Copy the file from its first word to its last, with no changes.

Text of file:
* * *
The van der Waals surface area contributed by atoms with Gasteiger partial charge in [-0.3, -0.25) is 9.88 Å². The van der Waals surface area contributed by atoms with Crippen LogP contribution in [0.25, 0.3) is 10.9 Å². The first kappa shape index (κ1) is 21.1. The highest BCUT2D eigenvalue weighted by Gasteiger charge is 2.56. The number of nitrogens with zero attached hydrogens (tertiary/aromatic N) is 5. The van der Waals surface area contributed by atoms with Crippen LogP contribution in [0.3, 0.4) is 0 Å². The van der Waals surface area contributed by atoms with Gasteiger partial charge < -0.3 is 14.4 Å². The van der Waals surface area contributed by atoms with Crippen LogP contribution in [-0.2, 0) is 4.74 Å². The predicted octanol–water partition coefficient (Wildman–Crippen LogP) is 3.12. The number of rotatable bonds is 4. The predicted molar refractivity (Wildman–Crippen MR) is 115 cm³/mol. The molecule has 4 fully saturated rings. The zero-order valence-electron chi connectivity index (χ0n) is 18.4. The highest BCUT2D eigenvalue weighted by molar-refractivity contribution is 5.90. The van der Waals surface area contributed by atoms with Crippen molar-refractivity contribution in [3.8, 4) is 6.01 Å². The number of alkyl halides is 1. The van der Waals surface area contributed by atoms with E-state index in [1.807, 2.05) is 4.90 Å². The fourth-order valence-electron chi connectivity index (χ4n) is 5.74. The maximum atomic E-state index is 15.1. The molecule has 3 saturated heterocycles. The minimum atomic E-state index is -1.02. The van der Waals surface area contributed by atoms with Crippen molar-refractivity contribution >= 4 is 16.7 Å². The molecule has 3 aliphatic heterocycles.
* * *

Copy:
The van der Waals surface area contributed by atoms with Gasteiger partial charge in [-0.3, -0.25) is 9.88 Å². The van der Waals surface area contributed by atoms with Crippen LogP contribution in [0.25, 0.3) is 10.9 Å². The first kappa shape index (κ1) is 21.1. The highest BCUT2D eigenvalue weighted by Gasteiger charge is 2.56. The number of nitrogens with zero attached hydrogens (tertiary/aromatic N) is 5. The van der Waals surface area contributed by atoms with Crippen LogP contribution in [0.3, 0.4) is 0 Å². The van der Waals surface area contributed by atoms with Gasteiger partial charge < -0.3 is 14.4 Å². The van der Waals surface area contributed by atoms with Crippen LogP contribution in [-0.2, 0) is 4.74 Å². The predicted octanol–water partition coefficient (Wildman–Crippen LogP) is 3.12. The number of rotatable bonds is 4. The predicted molar refractivity (Wildman–Crippen MR) is 115 cm³/mol. The molecule has 4 fully saturated rings. The zero-order valence-electron chi connectivity index (χ0n) is 18.4. The highest BCUT2D eigenvalue weighted by molar-refractivity contribution is 5.90. The van der Waals surface area contributed by atoms with Crippen molar-refractivity contribution in [3.8, 4) is 6.01 Å². The number of alkyl halides is 1. The van der Waals surface area contributed by atoms with E-state index in [1.807, 2.05) is 4.90 Å². The fourth-order valence-electron chi connectivity index (χ4n) is 5.74. The maximum atomic E-state index is 15.1. The molecule has 3 saturated heterocycles. The minimum atomic E-state index is -1.02. The van der Waals surface area contributed by atoms with Crippen molar-refractivity contribution >= 4 is 16.7 Å². The molecule has 3 aliphatic heterocycles.